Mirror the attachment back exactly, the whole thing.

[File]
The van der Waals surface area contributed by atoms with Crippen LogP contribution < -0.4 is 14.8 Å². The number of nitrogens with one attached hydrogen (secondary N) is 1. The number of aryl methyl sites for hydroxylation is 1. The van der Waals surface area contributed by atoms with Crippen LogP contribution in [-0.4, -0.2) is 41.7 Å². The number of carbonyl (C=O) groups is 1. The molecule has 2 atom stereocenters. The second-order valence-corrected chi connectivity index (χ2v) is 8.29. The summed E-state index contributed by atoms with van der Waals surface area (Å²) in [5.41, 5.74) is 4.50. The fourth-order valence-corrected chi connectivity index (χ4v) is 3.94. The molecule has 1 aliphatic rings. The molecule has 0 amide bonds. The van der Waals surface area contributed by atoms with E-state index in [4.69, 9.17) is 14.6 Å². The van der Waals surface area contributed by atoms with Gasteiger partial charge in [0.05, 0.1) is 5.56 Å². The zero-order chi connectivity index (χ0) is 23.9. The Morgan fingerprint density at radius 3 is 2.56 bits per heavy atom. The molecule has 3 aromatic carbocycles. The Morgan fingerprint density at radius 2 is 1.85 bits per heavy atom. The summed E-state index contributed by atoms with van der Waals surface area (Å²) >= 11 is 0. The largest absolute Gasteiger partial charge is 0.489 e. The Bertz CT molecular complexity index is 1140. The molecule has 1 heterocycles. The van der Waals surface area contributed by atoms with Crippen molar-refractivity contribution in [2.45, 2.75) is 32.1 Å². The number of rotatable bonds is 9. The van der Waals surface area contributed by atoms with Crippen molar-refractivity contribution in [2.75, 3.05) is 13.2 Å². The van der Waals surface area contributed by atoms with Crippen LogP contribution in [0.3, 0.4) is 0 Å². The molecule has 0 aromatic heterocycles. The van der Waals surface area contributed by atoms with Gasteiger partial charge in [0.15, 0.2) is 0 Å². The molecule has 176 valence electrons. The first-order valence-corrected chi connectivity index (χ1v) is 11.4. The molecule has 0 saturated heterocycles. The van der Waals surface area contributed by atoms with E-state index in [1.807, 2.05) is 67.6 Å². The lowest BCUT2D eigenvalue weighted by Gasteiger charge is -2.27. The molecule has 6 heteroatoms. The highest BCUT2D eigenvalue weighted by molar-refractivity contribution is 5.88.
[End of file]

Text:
The van der Waals surface area contributed by atoms with Crippen LogP contribution < -0.4 is 14.8 Å². The number of nitrogens with one attached hydrogen (secondary N) is 1. The number of aryl methyl sites for hydroxylation is 1. The van der Waals surface area contributed by atoms with Crippen LogP contribution in [-0.4, -0.2) is 41.7 Å². The number of carbonyl (C=O) groups is 1. The molecule has 2 atom stereocenters. The second-order valence-corrected chi connectivity index (χ2v) is 8.29. The summed E-state index contributed by atoms with van der Waals surface area (Å²) in [5.41, 5.74) is 4.50. The fourth-order valence-corrected chi connectivity index (χ4v) is 3.94. The molecule has 1 aliphatic rings. The molecule has 0 amide bonds. The van der Waals surface area contributed by atoms with E-state index in [4.69, 9.17) is 14.6 Å². The van der Waals surface area contributed by atoms with Gasteiger partial charge in [0.05, 0.1) is 5.56 Å². The zero-order chi connectivity index (χ0) is 23.9. The Morgan fingerprint density at radius 3 is 2.56 bits per heavy atom. The molecule has 3 aromatic carbocycles. The Morgan fingerprint density at radius 2 is 1.85 bits per heavy atom. The summed E-state index contributed by atoms with van der Waals surface area (Å²) >= 11 is 0. The largest absolute Gasteiger partial charge is 0.489 e. The Bertz CT molecular complexity index is 1140. The molecule has 1 heterocycles. The van der Waals surface area contributed by atoms with Crippen molar-refractivity contribution in [2.45, 2.75) is 32.1 Å². The number of rotatable bonds is 9. The van der Waals surface area contributed by atoms with Crippen molar-refractivity contribution in [2.75, 3.05) is 13.2 Å². The van der Waals surface area contributed by atoms with Crippen LogP contribution in [0.3, 0.4) is 0 Å². The molecule has 0 aromatic heterocycles. The van der Waals surface area contributed by atoms with Gasteiger partial charge in [0.15, 0.2) is 0 Å². The molecule has 176 valence electrons. The first-order valence-corrected chi connectivity index (χ1v) is 11.4. The molecule has 0 saturated heterocycles. The van der Waals surface area contributed by atoms with E-state index in [1.807, 2.05) is 67.6 Å². The lowest BCUT2D eigenvalue weighted by Gasteiger charge is -2.27. The molecule has 6 heteroatoms. The highest BCUT2D eigenvalue weighted by molar-refractivity contribution is 5.88.